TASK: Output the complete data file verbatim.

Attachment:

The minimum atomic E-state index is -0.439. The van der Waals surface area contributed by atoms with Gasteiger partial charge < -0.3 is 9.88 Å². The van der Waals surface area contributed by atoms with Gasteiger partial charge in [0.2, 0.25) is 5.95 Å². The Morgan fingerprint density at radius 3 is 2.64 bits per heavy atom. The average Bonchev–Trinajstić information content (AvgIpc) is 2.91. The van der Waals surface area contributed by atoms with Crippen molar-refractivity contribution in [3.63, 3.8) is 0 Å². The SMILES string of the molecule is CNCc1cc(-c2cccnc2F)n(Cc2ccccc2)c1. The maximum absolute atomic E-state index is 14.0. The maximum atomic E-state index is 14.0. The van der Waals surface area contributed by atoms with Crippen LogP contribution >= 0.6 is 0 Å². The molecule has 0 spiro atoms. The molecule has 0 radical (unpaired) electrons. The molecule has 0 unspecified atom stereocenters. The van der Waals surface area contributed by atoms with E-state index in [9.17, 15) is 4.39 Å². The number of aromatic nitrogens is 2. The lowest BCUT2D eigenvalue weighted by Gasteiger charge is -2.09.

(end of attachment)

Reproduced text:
The minimum atomic E-state index is -0.439. The van der Waals surface area contributed by atoms with Gasteiger partial charge < -0.3 is 9.88 Å². The van der Waals surface area contributed by atoms with Gasteiger partial charge in [0.2, 0.25) is 5.95 Å². The Morgan fingerprint density at radius 3 is 2.64 bits per heavy atom. The average Bonchev–Trinajstić information content (AvgIpc) is 2.91. The van der Waals surface area contributed by atoms with Crippen molar-refractivity contribution in [3.63, 3.8) is 0 Å². The SMILES string of the molecule is CNCc1cc(-c2cccnc2F)n(Cc2ccccc2)c1. The maximum absolute atomic E-state index is 14.0. The maximum atomic E-state index is 14.0. The van der Waals surface area contributed by atoms with Crippen LogP contribution >= 0.6 is 0 Å². The molecule has 0 spiro atoms. The molecule has 0 radical (unpaired) electrons. The molecule has 0 unspecified atom stereocenters. The van der Waals surface area contributed by atoms with E-state index in [9.17, 15) is 4.39 Å². The number of aromatic nitrogens is 2. The lowest BCUT2D eigenvalue weighted by Gasteiger charge is -2.09.